Waterlogged archaeological woods (Pinus pinaster, Ulmus cf. minor and Fagus sylvatica L.) were consolidated by using Colophony, Rosin 100, and a mixture of Poly(ethylene) glycol (PEG) 3000 and Poly(propylene) glycol (PPG) 425. The efficiency of the consolidants was estimated by determining the content entrapped into the cavity of degraded wood. For this purpose, thermogravimetry was demonstrated to be a reliable tool. In the case that the polymeric mixture was used for impregnation, it was also possible to discriminate the amount of PEG 3000 from that of PPG 425 captured by the wood capillaries. Regardless of the wood nature, all the consolidants were present in treated samples in large amount (at least 70% w/w). Thermogravimetric results were in agreement with those calculated by using the wood degradation degree and composition of the consolidant mixture. One of the advantages of using this technique consists into requiring very small amounts (a few mg) of sample against the grams necessary for the conventional experiments. © 2010 Akadémiai Kiadó, Budapest, Hungary.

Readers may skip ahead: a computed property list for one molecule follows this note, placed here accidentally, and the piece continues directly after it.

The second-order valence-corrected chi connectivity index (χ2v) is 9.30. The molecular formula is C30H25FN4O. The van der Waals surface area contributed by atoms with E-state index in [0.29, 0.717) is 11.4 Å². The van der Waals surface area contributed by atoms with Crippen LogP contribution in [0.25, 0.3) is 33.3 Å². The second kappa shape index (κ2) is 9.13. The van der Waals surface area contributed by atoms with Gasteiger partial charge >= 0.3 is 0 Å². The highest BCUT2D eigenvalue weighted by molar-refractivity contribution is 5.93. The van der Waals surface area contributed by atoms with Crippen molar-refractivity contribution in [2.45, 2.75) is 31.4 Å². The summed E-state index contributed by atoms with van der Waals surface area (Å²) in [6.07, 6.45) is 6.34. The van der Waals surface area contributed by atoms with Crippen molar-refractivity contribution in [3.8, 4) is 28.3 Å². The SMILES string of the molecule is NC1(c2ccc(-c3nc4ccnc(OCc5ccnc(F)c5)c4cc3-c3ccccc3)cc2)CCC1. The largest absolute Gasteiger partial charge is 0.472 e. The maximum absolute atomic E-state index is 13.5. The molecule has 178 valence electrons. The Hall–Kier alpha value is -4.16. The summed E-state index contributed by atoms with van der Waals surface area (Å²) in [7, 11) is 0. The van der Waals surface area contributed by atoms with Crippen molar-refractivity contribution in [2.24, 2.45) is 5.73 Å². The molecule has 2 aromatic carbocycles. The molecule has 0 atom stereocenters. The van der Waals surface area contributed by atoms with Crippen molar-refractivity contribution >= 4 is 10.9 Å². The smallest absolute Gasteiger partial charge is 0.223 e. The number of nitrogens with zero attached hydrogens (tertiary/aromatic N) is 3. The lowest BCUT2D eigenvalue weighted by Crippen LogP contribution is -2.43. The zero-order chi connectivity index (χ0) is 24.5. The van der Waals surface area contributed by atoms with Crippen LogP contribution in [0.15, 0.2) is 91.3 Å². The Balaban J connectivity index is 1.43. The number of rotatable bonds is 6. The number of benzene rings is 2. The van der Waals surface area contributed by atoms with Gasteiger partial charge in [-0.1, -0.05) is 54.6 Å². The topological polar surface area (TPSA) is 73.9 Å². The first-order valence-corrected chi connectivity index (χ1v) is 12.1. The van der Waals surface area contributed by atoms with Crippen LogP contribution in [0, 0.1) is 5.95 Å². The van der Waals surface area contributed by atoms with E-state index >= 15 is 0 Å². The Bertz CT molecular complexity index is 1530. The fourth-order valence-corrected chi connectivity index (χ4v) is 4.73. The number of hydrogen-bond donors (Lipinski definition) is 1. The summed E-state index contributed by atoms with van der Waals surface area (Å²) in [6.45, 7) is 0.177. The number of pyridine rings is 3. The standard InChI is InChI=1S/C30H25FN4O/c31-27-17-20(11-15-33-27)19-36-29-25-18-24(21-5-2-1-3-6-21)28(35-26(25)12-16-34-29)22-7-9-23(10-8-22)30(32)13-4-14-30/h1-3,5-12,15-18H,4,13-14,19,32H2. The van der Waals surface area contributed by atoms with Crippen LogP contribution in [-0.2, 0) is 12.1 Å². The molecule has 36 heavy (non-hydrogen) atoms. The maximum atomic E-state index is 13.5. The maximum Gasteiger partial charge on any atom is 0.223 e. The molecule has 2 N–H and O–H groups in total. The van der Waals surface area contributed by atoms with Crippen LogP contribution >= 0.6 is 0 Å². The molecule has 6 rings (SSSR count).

|Number of pages||7|
|Journal||Journal of Thermal Analysis and Calorimetry|
|Publication status||Published - 2010|
All Science Journal Classification (ASJC) codes
- Condensed Matter Physics
- Physical and Theoretical Chemistry